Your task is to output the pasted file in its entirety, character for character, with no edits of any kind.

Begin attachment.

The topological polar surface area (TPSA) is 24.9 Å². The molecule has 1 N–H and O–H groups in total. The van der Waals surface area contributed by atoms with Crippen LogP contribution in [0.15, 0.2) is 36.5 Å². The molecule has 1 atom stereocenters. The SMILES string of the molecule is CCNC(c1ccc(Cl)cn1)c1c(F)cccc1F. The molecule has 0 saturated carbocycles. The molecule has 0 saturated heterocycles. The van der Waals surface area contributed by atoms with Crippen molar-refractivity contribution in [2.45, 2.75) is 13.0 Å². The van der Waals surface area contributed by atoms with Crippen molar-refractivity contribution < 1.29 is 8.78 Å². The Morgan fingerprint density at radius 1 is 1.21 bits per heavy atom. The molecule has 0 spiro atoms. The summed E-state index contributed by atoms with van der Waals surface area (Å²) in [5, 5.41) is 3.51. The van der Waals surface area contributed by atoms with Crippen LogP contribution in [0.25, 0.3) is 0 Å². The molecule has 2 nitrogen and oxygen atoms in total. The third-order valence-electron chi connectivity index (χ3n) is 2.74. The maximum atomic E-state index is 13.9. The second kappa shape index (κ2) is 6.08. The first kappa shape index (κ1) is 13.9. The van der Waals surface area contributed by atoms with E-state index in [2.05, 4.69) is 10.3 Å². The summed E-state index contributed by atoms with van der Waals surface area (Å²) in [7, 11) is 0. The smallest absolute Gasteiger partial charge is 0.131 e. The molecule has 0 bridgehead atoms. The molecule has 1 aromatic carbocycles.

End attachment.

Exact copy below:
The topological polar surface area (TPSA) is 24.9 Å². The molecule has 1 N–H and O–H groups in total. The van der Waals surface area contributed by atoms with Crippen LogP contribution in [0.15, 0.2) is 36.5 Å². The molecule has 1 atom stereocenters. The SMILES string of the molecule is CCNC(c1ccc(Cl)cn1)c1c(F)cccc1F. The molecule has 0 saturated carbocycles. The molecule has 0 saturated heterocycles. The van der Waals surface area contributed by atoms with Crippen molar-refractivity contribution in [2.45, 2.75) is 13.0 Å². The van der Waals surface area contributed by atoms with Crippen molar-refractivity contribution < 1.29 is 8.78 Å². The Morgan fingerprint density at radius 1 is 1.21 bits per heavy atom. The molecule has 0 spiro atoms. The summed E-state index contributed by atoms with van der Waals surface area (Å²) in [5, 5.41) is 3.51. The van der Waals surface area contributed by atoms with Crippen LogP contribution in [0.25, 0.3) is 0 Å². The molecule has 2 nitrogen and oxygen atoms in total. The third-order valence-electron chi connectivity index (χ3n) is 2.74. The maximum atomic E-state index is 13.9. The second kappa shape index (κ2) is 6.08. The first kappa shape index (κ1) is 13.9. The van der Waals surface area contributed by atoms with E-state index in [2.05, 4.69) is 10.3 Å². The summed E-state index contributed by atoms with van der Waals surface area (Å²) in [7, 11) is 0. The smallest absolute Gasteiger partial charge is 0.131 e. The molecule has 0 bridgehead atoms. The molecule has 1 aromatic carbocycles.